Queerness, like the people often described within the term, is an inherently dynamic movement. The focus, goals, and even terms associated with it are in a constant state of change—a lesbian in the early 1900s, for example, would have been referred to instead as an “invert,” while words such as “queer” itself defy concrete definition by their very nature. Needless to say, such an ever-changing culture within society has invited numerous different interpretations and reactions. Many believe that the most successful approach to the queer movement is the radical liberal stance. Operating primarily through politics, liberal queer theory seeks to affirm and verify the queer identity, while at the same time demanding equal protection under the law for all people. Such groups as the Mattachine Society worked to unite and strengthen the gay community and aid those who suffered oppression on a regular basis (Katz). The intended effect of this movement is an enhanced public visibility, in which various queer identities can exist unthreatened, combined with a strict sense of privacy to protect the lives of those considered “deviant.” These approaches have generally elicited a defensive reaction from their opposition—the queer community gained traction in the legal sense, but had little effect from a social standpoint. American society, as Lisa Duggan describes it, shifted to a sort of “No-Promo Homo” philosophy in which various queer identities are condoned and tolerated, but only so long as they are hidden away from the fragile public eye—“gay sex is fine in ‘private,’” as she explains the phenomenon, “but should not be ‘displayed’ or ‘promoted’ in public” (Duggan 181).
In contrast to the unapologetic and unabashed activism of the larger queer community, some choose to follow a more assimilationist path, seeking acceptance into conventional society by appeasing the mainstream’s aforementioned air of wariness. Known as homonormativity, this theory suggests that people of various sexualities can coexist, but only on the condition that such differences between them are never talked of. A convenient depiction of homonormativity in action is present in the repeal of the military’s previous “Don’t Ask, Don’t Tell” policy, in which gay and lesbian soldiers were permitted to serve only so long as they did not reveal their sexual orientation. Though the move to repeal the act is indeed a positive step for gay Americans, it comes with interesting implications: gay soldiers were permitted to openly serve in the military on the basis that they are exactly the same as anyone else, and do not present any real threat to society. It is, of course, worrying to suggest that anyone is inherently threatening due to their sexuality at all.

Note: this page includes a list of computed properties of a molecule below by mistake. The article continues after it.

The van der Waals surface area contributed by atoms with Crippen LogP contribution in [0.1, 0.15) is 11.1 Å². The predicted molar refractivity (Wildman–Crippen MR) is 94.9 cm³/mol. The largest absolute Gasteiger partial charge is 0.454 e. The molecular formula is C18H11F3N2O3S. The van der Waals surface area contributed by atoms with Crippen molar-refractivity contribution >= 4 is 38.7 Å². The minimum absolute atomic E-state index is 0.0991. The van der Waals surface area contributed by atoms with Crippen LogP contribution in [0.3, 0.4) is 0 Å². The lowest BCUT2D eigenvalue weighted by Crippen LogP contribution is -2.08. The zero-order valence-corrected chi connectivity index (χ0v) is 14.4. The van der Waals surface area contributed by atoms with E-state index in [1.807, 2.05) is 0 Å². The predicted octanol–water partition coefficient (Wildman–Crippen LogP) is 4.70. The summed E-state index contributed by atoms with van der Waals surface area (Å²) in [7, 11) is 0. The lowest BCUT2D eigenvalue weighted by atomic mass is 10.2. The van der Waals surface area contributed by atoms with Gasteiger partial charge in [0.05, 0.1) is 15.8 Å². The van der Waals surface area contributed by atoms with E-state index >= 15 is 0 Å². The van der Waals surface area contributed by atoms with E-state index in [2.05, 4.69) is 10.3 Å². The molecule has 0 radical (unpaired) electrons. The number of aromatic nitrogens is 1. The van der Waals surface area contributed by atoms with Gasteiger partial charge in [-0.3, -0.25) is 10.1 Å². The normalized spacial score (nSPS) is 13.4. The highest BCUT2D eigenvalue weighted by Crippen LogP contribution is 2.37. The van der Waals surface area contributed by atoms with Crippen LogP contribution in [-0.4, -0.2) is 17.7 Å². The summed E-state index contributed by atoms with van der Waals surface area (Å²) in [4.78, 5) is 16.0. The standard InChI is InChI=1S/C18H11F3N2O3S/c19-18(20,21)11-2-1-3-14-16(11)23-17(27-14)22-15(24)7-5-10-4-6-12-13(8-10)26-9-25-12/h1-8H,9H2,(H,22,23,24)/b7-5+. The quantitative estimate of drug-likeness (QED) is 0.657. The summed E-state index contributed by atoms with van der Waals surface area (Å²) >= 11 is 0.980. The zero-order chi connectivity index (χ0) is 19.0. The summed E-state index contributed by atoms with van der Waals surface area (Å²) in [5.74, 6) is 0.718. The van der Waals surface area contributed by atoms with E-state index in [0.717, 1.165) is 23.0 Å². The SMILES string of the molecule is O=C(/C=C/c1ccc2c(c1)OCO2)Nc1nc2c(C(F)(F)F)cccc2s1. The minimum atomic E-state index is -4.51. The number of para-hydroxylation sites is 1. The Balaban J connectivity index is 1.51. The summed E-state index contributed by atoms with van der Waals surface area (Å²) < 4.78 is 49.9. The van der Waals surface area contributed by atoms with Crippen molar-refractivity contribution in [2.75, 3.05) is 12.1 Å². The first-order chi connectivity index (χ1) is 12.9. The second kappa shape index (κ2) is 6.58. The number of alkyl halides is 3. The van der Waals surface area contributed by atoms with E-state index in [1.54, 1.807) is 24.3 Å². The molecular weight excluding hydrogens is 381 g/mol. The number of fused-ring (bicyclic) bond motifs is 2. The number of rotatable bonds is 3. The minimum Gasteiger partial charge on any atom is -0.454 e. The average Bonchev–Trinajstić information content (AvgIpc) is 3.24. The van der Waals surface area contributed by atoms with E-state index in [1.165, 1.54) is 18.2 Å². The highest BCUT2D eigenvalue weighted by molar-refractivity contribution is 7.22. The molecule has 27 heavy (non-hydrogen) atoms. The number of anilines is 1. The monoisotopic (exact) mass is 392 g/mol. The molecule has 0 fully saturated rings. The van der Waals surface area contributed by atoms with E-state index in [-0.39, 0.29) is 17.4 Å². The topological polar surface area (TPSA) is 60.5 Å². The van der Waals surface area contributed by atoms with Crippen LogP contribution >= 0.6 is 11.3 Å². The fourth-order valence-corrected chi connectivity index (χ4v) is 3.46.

To some, this model is desirable, as it promotes a sense of equality, if only one that cannot be openly discussed, and a kind of safety in silent acceptance. Those within the queer community who seek a homonormative resolution often depict themselves as moderates—proponents of the Independent Gay Forum, for instance, are known for their opposition both to radical liberalism and reactionary conservatism in regards to the queer movement, often upholding the gay lifestyle due to its failure to present a tangible adversity to the heterosexual majority (Duggan 184-185). At first glance, it seems a viable option: those who are included in society are rarely threatened by it, nor do they threaten it in turn. However, the effect of homonormativity is not nearly so simple. Though it proposes an easy fix to the queer/anti-queer dichotomy of society by supposedly advocating for acceptance and common ground, it does so not by demanding a change within society, but demanding that the queer population find a way to “fit in,” upholding cisgender heterosexuality as the standard option. This, of course, is an inherent inaccuracy, and as argued by Adrienne Rich, poorly depicts those who do not fall within society’s narrow definition of “normal” as mere alternates to an already-present standard. Such ideologies, she asserts, are responsible for the portrayal of the lesbian identity as “the mirror image of either heterosexual or male homosexual relations,” when in fact, the culture and history that has formed the modern definition of lesbian far further separates them from other communities, however similar they may be (Rich 13). In essence, this perceived homonormativity erases the identities and humanity of all those within the queer community who fail to prove themselves to be societally sufficient.